There’s more to Happy Valley than just the racecourse – though, a night at the races remains one of the best things to do in Hong Kong. The area is also home to many historic buildings, notable architecture and art institutions, as well as a wealth of local and international cuisines.
Looking to discover more neigbbourhoods in town? Check out our other Hong Kong neighbourhood guides to get started.
The best things to do in Happy Valley
An avid lover of photography? F11 Foto museum should be your new favourite stomping ground. Converted from an 80-year-old European-style flat, this art deco gem houses the city’s first private photo museum and gallery. Visit the art space for regular photo exhibitions – by appointment – including the likes of Pulitzer Prize winner Sergey Ponomarev, renowned French photographer and painter Jacques Henri Lartigue and Italian Magnum photographer Paolo Pellegrin. The museum also showcases retro cameras all year round.
The hottest ticket in town on a Wednesday night remains at the racecourse. Regular shindig Happy Wednesdays, which hosts eight races every week during race season, is the place to be to catch some exciting racing on the turf. There’s plenty of trackside entertainment allowing you to party it up in the beer garden and de-stress on hump day. Entrance fee is only $10 – a bargain for a great night out.
Situated near the top of the incredibly steep Shan Kwong Road sits a historic Buddhist monastery and nunnery. The declared Grade I historic building, built in 1935 by Lady Clara Ho, who wanted to provide an education for women and training for nuns, is unique in its mix of traditional Chinese designs, such as flying eaves and glazed tile roofs, and European influences like stained-glass windows. There are hour-long guided tours that allow you to admire the architecture up close as well as classes on subjects that range from Buddhism to traditional Chinese calligraphy.
Bypass the mobs cluttering up the city’s gyms and work on your cardio with a run around Happy Valley Racecourse. There’s a 1.3km running track that surrounds the racetrack, football and hockey fields, which affords great views of the surrounding neighbourhood – and front row seats to sports teams training. It’s free entry and there are convenient lockers and showers available – just remember to bring your padlock for safety.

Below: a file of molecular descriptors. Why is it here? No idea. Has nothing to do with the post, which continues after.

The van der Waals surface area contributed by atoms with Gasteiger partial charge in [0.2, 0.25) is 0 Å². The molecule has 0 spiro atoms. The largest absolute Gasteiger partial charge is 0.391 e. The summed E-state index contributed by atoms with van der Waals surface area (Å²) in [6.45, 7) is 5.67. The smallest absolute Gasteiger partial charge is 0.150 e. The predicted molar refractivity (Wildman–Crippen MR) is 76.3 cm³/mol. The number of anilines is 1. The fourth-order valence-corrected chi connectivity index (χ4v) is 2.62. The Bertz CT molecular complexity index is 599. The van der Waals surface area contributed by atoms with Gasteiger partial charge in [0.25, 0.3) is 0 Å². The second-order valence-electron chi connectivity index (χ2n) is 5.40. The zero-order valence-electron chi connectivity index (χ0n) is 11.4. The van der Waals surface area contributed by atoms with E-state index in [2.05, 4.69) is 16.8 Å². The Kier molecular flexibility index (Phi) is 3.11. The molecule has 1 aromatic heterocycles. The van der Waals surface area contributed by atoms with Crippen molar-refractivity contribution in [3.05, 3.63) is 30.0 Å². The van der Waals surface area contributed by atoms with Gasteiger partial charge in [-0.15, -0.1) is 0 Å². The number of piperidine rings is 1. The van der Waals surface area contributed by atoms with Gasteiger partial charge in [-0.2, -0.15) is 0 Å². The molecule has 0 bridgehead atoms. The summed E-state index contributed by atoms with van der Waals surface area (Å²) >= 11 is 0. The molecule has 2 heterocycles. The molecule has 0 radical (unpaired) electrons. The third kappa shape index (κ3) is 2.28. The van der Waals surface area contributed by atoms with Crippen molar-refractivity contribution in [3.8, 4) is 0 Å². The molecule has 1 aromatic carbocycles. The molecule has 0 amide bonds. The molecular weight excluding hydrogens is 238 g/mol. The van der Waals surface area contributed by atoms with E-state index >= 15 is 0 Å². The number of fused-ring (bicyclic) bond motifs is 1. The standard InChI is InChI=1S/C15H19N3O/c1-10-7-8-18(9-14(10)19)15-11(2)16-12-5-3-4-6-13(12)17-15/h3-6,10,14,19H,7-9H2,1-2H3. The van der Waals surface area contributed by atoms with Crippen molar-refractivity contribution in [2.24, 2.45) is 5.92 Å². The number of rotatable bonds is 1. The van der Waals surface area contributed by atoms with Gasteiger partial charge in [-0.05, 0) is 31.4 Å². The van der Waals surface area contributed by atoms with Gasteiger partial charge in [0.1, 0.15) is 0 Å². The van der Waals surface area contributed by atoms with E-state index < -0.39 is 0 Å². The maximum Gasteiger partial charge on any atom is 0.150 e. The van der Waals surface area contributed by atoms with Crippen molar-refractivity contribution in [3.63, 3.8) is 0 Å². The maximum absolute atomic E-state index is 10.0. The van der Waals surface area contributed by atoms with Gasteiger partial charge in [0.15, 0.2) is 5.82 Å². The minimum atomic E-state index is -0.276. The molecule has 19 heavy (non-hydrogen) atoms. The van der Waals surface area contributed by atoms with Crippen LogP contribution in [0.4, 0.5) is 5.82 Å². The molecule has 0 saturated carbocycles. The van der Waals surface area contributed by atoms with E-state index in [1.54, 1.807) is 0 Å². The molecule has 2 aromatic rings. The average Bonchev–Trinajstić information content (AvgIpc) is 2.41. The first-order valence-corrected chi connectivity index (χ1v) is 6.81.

Some of Hong Kong’s most exciting creative talents reside in this historic colonial era building as part of local charity Po Leung Kuk’s campaign to promote youth arts and cultural development. V54 welcomes short-term residences at below market rates to working artists to help provide them a platform and space to learn more about Chinese and Western art. There are regular creative workshops worth checking out and you can apply to be a resident provided you meet some simple requirements.
It might seem a little morbid, but the Hong Kong Cemetery is well worth visiting. Dating back to 1845, this location is one of the earliest colonial cemeteries in the SAR. Graves and monuments dedicated to soldiers and important figures from WWI and WWII can be found on its hillside. There are several walking tours available with companies like Walk in Hong Kong and local historian Jason Wordie.
Horse racing is one of Hong Kong’s favourite pastimes and it has a rich and fascinating history in our city. The Hong Kong Racing Museum take visitors through more than 150 years of equine history and how the sport has contributed to Hong Kong’s economic and social development. Offering in-depth insight to the industry, you can also see a real-life horse skeleton and numerous trophies too.
The best restaurants in Happy Valley